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syncer — file system synchronizer kernel process
The syncer kernel process helps protect the integrity of disk volumes by flushing volatile cached file system data to disk. The kernel places all vnode(9)'s in a number of queues. The syncer process works through the queues in a round-robin fashion, usually processing one queue per second. For each vnode(9) on that queue, the syncer process forces a write out to disk of its dirty buffers. The usual delay between the time buffers are dirtied and the time they are synced is controlled by the following sysctl(8) tunable variables: Variable Default Description kern.filedelay 30 time to delay syncing files kern.dirdelay 29 time to delay syncing directories kern.metadelay 28 time to delay syncing metadata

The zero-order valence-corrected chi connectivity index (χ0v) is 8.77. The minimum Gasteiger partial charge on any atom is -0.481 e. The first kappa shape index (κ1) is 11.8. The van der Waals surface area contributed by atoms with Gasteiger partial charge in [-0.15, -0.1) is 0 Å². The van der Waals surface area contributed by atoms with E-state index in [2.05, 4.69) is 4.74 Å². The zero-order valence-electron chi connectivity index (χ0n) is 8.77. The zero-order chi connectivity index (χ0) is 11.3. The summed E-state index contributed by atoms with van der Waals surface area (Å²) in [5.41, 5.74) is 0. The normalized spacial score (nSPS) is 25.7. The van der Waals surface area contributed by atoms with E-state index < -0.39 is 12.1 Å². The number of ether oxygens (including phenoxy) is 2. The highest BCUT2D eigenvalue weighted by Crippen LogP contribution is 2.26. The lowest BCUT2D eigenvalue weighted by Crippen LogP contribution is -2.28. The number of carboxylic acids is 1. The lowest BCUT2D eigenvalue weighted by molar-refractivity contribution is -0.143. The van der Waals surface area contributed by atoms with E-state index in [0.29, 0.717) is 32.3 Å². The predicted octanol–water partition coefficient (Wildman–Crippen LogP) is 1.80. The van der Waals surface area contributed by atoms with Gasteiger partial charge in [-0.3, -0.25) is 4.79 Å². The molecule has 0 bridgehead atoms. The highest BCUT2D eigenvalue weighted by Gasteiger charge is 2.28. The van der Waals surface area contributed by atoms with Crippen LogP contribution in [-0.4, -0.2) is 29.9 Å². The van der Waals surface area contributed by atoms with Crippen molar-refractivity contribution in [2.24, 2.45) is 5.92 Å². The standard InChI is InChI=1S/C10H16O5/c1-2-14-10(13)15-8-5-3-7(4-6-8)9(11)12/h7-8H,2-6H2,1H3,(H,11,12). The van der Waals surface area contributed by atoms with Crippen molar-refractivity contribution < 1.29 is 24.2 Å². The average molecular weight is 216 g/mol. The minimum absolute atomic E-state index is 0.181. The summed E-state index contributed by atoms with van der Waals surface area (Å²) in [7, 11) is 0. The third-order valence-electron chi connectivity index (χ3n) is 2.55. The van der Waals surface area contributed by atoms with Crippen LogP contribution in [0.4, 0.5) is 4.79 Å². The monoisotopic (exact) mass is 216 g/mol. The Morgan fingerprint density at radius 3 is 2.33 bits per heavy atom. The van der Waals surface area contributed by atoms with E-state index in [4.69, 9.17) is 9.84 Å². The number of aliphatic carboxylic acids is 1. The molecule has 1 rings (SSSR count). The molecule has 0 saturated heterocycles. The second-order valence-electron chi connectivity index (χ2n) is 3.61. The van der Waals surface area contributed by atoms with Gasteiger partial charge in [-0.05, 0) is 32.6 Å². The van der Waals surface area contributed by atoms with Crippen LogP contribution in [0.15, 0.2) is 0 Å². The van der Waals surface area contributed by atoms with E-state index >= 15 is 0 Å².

The syncer process is a descendant of the ‘update’ command, which appeared in Version 6 AT&T UNIX, and was usually started by /etc/rc when the system went multi-user. A kernel initiated ‘update’ process first appeared in FreeBSD 2.0.